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LEHI -- A toddler is in critical condition after being trapped in a metal table similar to a TV tray. The incident happened at a home in Lehi shortly before 8:30 Tuesday morning.
The extent of the boy's injuries are surprising. The 3-year-old was flown from a Traverse Mountain neighborhood to Primary Children's Medical Center with serious injuries to his chest.
According to Lehi police, the toddler woke his mother, then went to play with his 18-month-old sister.
While the mother was in the kitchen, she heard a loud crash coming from the room the children were playing in. When she went to check on the kids, the toddler was on top of the table. The tray had collapsed, but the toddler appeared to be fine.
The mother told police she returned to the kitchen, and a short time later went back to check on the kids. That's when she found the toddler trapped inside the scissor legs of the table, struggling to breathe, with his sister on top.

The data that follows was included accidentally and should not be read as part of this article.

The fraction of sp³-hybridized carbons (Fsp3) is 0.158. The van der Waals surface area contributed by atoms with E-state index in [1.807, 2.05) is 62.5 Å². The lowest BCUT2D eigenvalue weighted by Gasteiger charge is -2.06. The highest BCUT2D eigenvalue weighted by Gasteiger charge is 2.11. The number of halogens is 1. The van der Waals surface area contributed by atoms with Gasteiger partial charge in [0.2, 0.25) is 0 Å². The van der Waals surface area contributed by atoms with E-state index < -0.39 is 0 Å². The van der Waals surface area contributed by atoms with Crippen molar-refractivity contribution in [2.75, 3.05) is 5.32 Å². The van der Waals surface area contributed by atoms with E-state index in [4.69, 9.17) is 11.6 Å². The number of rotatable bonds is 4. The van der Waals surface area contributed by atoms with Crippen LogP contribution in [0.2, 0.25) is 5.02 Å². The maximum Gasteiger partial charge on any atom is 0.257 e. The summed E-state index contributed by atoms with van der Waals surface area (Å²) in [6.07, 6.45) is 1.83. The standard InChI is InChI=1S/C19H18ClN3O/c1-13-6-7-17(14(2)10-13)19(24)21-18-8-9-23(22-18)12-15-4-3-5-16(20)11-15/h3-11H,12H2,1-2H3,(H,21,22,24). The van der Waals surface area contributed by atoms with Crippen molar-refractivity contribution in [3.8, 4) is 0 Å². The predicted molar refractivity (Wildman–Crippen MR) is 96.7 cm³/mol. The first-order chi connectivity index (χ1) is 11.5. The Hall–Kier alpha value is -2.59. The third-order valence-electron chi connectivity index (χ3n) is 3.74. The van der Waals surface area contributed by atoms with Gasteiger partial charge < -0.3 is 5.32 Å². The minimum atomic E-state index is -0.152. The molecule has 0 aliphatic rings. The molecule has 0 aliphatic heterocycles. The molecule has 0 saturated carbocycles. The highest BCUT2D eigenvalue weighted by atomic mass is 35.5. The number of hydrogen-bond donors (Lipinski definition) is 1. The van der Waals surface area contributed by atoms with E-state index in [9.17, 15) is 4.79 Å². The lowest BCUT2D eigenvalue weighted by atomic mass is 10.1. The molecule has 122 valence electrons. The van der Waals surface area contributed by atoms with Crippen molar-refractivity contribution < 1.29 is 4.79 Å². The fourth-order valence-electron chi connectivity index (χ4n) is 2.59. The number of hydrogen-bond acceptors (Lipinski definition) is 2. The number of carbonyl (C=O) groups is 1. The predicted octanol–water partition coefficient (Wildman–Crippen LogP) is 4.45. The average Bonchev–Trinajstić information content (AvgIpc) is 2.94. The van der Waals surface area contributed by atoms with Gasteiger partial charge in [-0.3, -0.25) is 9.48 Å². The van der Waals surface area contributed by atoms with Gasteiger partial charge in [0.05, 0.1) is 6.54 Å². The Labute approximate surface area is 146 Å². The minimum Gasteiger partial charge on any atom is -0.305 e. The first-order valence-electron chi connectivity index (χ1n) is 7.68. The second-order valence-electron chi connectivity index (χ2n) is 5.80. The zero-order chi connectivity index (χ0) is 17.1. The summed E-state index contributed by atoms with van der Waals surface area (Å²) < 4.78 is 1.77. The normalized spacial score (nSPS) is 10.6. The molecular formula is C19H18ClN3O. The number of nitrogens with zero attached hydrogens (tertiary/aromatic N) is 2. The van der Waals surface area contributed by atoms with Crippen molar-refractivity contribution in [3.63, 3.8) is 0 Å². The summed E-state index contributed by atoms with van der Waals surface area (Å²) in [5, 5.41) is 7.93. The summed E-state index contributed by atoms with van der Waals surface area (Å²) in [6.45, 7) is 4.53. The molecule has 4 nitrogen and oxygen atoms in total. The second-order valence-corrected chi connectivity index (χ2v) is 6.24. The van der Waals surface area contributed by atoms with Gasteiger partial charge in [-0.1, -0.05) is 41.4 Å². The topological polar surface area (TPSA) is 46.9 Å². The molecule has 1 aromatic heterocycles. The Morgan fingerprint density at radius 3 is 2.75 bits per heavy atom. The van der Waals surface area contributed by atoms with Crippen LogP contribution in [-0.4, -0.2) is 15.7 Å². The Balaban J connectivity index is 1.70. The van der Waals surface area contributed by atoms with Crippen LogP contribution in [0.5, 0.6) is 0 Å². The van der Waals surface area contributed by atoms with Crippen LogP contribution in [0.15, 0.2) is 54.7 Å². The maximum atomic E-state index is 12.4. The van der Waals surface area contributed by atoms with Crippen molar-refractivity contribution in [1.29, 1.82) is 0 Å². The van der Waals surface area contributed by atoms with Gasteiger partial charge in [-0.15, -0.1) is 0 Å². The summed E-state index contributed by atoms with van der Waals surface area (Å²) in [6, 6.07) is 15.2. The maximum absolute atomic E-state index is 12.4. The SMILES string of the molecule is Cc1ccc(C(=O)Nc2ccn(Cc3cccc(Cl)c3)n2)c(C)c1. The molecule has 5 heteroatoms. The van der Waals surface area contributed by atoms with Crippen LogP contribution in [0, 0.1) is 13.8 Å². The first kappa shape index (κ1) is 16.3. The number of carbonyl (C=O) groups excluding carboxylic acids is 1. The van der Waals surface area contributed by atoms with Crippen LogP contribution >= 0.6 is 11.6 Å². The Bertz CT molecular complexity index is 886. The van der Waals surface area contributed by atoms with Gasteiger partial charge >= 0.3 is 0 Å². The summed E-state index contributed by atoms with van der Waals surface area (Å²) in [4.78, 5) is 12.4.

Lehi police Lt. Darren Paul said, "My understanding is that the legs were ... making it difficult for him to breathe. And as the younger sister was on the table, it was putting even more pressure on his chest, making it hard to breathe."
Police were not sure if the child was unconscious or how long he had been trapped in the table, but a family friend says the child had been knocked out when his mother found him.
That friend, William Isham, says this is just a freak accident and that the children are always in good care.
"For sure, it was freak accident," Isham said. "She's a good mother. Her kids are great."
Police say at this point the story the mother told them does appear to match with the child's injuries. They will continue their investigation and hope to know more when they talk to doctors at the hospital.
Meanwhile, child advocates at Primary Children's Medical Center are reminding parents of how dangerous some seemingly-harmless household items can be. They're asking parents to check their homes for safety hazards and supervise their children.
"There are so many freak accidents that happen, but really they're not all freak accidents because there are safety measures we can implement in our homes," said Janet Brooks, child advocacy manager at Primary Children's.
Brooks said parents should consider doing a room-by-room crawling survey to eliminate any risks their children might encounter. She said she understands parents can't always be there, and that's why prevention is key.
For more tips on how to make your home safer CLICK HERE.
Story compiled with contributions from Shara Park and Randall Jeppesen.